by Staff Writers
Paris (AFP) March 1, 2017
The troubled French nuclear reactor builder Areva said Wednesday that it sharply narrowed its losses last year, thanks to an ongoing restructuring programme.
In the red for the sixth year in a row, Areva said it booked a bottom-line loss of 665 million euros ($700 million) in 2016, compared with a loss of 2.04 billion euros a year earlier.
In 2015, Areva had been compelled to make substantial provisions for restructuring and for additional losses on its EPR pressurised water reactor project in Finland.
"The group's environment remained very difficult in 2016, in particular with a sharp drop in uranium and enrichment prices and a slowdown in services," Areva said in a statement.
"It's far from satisfactory to be making a loss... but the group is turning itself around," finance chief Stephane Lhopiteau told a telephone news conference.
In addition to slashing 6,000 jobs, asset sales and one billion euros in cost-cutting by 2018, Areva is planning two capital increases of five billion euros in total, of which its majority shareholder, the French state, will shoulder 4.5 billion euros.
Manchester UK (SPX) Feb 28, 2017
The University of Manchester is to lead a consortium to build the next generation of robots that are more durable and perceptive for use in nuclear sites. The cost of cleaning up the UK's existing nuclear facilities has been estimated to be between 95 billion pounds and 219 billion pounds over the next 120 years or so. The harsh conditions within these facilities means that human access is highl ... read more
Nuclear Power News - Nuclear Science, Nuclear Technology
Powering The World in the 21st Century at Energy-Daily.com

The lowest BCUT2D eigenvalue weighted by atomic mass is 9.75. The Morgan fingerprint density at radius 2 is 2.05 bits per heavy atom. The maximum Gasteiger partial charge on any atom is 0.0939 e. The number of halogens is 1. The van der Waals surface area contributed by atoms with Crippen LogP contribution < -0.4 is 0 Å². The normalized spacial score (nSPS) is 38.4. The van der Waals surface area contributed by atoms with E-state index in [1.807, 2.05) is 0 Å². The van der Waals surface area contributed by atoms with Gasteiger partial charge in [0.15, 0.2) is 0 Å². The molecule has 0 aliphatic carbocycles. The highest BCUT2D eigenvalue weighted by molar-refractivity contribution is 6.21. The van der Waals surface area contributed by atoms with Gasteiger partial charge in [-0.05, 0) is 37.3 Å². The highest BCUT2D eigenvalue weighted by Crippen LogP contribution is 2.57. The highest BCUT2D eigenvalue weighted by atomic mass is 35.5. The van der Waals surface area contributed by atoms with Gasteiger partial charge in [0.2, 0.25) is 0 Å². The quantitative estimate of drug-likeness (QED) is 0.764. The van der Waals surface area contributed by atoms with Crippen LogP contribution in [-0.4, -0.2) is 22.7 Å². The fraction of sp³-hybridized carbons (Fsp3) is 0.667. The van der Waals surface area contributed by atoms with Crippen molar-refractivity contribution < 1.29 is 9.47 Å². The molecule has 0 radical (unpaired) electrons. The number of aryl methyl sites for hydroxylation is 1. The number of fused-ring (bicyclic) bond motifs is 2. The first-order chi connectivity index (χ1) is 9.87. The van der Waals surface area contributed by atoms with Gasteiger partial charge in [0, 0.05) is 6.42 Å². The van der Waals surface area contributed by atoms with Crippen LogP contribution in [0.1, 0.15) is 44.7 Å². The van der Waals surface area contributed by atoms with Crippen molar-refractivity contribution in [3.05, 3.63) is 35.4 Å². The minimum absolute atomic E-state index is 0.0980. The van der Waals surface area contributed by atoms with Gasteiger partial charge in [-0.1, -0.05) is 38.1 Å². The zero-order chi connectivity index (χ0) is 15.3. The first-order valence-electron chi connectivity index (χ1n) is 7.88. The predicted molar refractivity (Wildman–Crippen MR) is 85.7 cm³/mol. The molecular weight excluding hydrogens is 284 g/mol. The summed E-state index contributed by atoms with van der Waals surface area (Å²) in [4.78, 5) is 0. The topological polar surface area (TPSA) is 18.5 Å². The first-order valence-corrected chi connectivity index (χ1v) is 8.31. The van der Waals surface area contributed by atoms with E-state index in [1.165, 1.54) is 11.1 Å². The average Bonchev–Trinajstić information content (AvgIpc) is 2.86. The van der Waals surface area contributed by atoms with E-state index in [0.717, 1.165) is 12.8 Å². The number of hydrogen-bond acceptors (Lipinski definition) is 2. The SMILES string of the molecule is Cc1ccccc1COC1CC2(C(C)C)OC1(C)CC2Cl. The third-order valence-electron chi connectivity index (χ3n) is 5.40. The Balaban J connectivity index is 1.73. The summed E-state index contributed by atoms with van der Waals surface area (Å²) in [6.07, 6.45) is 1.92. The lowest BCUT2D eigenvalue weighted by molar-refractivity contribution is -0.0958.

|The content herein, unless otherwise known to be public domain, are Copyright 1995-2017 - Space Media Network. All websites are published in Australia and are solely subject to Australian law and governed by Fair Use principals for news reporting and research purposes. AFP, UPI and IANS news wire stories are copyright Agence France-Presse, United Press International and Indo-Asia News Service. ESA news reports are copyright European Space Agency. All NASA sourced material is public domain. Additional copyrights may apply in whole or part to other bona fide parties. All articles labeled "by Staff Writers" include reports supplied to Space Media Network by industry news wires, PR agencies, corporate press officers and the like. Such articles are individually curated and edited by Space Media Network staff on the basis of the report's information value to our industry and professional readership. Advertising does not imply endorsement, agreement or approval of any opinions, statements or information provided by Space Media Network on any Web page published or hosted by Space Media Network. Privacy Statement|